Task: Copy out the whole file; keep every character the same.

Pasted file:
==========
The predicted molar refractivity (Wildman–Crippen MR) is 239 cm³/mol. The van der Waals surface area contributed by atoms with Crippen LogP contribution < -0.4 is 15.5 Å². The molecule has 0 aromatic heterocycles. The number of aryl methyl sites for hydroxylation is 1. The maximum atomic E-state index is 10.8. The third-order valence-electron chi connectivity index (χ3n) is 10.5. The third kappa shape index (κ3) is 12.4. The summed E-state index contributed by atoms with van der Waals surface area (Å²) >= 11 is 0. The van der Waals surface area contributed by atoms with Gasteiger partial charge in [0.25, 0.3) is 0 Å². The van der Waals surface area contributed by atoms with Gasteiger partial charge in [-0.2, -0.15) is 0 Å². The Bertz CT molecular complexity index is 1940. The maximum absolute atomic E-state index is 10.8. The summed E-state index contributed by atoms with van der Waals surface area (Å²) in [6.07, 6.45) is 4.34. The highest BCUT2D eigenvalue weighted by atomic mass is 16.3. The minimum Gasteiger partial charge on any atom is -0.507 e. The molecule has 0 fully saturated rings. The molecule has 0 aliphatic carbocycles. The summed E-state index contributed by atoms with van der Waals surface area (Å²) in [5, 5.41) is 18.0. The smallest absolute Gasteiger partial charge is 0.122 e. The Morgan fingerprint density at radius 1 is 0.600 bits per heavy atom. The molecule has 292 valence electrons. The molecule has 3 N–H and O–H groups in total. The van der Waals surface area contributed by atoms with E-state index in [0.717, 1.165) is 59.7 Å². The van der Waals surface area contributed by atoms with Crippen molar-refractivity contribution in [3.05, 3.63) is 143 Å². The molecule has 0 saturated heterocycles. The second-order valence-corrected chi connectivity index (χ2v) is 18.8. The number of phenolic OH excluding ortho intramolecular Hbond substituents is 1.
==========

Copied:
The predicted molar refractivity (Wildman–Crippen MR) is 239 cm³/mol. The van der Waals surface area contributed by atoms with Crippen LogP contribution < -0.4 is 15.5 Å². The molecule has 0 aromatic heterocycles. The number of aryl methyl sites for hydroxylation is 1. The maximum atomic E-state index is 10.8. The third-order valence-electron chi connectivity index (χ3n) is 10.5. The third kappa shape index (κ3) is 12.4. The summed E-state index contributed by atoms with van der Waals surface area (Å²) >= 11 is 0. The van der Waals surface area contributed by atoms with Gasteiger partial charge in [0.25, 0.3) is 0 Å². The van der Waals surface area contributed by atoms with Gasteiger partial charge in [-0.2, -0.15) is 0 Å². The Bertz CT molecular complexity index is 1940. The maximum absolute atomic E-state index is 10.8. The summed E-state index contributed by atoms with van der Waals surface area (Å²) in [6.07, 6.45) is 4.34. The highest BCUT2D eigenvalue weighted by atomic mass is 16.3. The minimum Gasteiger partial charge on any atom is -0.507 e. The molecule has 0 fully saturated rings. The molecule has 0 aliphatic carbocycles. The summed E-state index contributed by atoms with van der Waals surface area (Å²) in [5, 5.41) is 18.0. The smallest absolute Gasteiger partial charge is 0.122 e. The Morgan fingerprint density at radius 1 is 0.600 bits per heavy atom. The molecule has 292 valence electrons. The molecule has 3 N–H and O–H groups in total. The van der Waals surface area contributed by atoms with E-state index in [0.717, 1.165) is 59.7 Å². The van der Waals surface area contributed by atoms with Crippen molar-refractivity contribution in [3.05, 3.63) is 143 Å². The molecule has 0 saturated heterocycles. The second-order valence-corrected chi connectivity index (χ2v) is 18.8. The number of phenolic OH excluding ortho intramolecular Hbond substituents is 1.